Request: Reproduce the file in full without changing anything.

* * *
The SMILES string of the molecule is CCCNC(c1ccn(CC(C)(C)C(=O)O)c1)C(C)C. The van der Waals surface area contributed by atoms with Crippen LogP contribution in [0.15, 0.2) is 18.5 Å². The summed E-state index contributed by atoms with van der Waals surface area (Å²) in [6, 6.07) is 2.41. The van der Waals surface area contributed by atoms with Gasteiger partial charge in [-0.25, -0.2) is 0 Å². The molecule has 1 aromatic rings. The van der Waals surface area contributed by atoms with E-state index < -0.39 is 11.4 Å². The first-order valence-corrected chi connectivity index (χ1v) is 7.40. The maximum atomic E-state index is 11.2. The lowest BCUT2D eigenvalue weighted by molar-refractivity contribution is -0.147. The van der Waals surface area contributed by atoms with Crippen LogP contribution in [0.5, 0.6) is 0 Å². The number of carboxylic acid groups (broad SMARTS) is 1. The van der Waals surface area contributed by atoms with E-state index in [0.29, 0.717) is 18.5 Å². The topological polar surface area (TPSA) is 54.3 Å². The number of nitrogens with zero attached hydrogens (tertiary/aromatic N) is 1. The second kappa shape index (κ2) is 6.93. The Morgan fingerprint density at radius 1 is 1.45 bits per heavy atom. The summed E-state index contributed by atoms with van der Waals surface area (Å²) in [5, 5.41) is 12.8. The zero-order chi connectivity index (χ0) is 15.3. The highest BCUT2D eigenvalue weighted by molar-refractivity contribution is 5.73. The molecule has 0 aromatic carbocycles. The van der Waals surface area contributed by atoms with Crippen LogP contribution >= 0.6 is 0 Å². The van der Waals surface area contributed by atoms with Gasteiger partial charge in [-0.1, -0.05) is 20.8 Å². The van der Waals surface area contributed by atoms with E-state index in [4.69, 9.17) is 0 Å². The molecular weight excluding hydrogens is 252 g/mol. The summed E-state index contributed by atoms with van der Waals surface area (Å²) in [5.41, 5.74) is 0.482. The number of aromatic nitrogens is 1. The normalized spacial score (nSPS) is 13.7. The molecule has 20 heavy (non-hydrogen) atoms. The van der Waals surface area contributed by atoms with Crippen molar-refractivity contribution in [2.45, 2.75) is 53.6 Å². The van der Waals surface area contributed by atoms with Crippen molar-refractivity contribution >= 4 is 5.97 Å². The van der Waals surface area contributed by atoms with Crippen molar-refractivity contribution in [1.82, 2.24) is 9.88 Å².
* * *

The SMILES string of the molecule is CCCNC(c1ccn(CC(C)(C)C(=O)O)c1)C(C)C. The van der Waals surface area contributed by atoms with Crippen LogP contribution in [0.15, 0.2) is 18.5 Å². The summed E-state index contributed by atoms with van der Waals surface area (Å²) in [6, 6.07) is 2.41. The van der Waals surface area contributed by atoms with Gasteiger partial charge in [-0.25, -0.2) is 0 Å². The molecule has 1 aromatic rings. The van der Waals surface area contributed by atoms with E-state index < -0.39 is 11.4 Å². The first-order valence-corrected chi connectivity index (χ1v) is 7.40. The maximum atomic E-state index is 11.2. The lowest BCUT2D eigenvalue weighted by molar-refractivity contribution is -0.147. The van der Waals surface area contributed by atoms with Crippen LogP contribution in [0.5, 0.6) is 0 Å². The number of carboxylic acid groups (broad SMARTS) is 1. The van der Waals surface area contributed by atoms with E-state index in [0.29, 0.717) is 18.5 Å². The topological polar surface area (TPSA) is 54.3 Å². The number of nitrogens with zero attached hydrogens (tertiary/aromatic N) is 1. The second kappa shape index (κ2) is 6.93. The Morgan fingerprint density at radius 1 is 1.45 bits per heavy atom. The summed E-state index contributed by atoms with van der Waals surface area (Å²) in [5, 5.41) is 12.8. The zero-order chi connectivity index (χ0) is 15.3. The highest BCUT2D eigenvalue weighted by molar-refractivity contribution is 5.73. The molecule has 0 aromatic carbocycles. The van der Waals surface area contributed by atoms with Crippen LogP contribution >= 0.6 is 0 Å². The van der Waals surface area contributed by atoms with Gasteiger partial charge in [-0.1, -0.05) is 20.8 Å². The van der Waals surface area contributed by atoms with E-state index in [4.69, 9.17) is 0 Å². The molecular weight excluding hydrogens is 252 g/mol. The summed E-state index contributed by atoms with van der Waals surface area (Å²) in [5.41, 5.74) is 0.482. The number of aromatic nitrogens is 1. The normalized spacial score (nSPS) is 13.7. The molecule has 20 heavy (non-hydrogen) atoms. The van der Waals surface area contributed by atoms with Crippen molar-refractivity contribution in [2.45, 2.75) is 53.6 Å². The van der Waals surface area contributed by atoms with Crippen molar-refractivity contribution >= 4 is 5.97 Å². The van der Waals surface area contributed by atoms with Crippen molar-refractivity contribution in [1.82, 2.24) is 9.88 Å².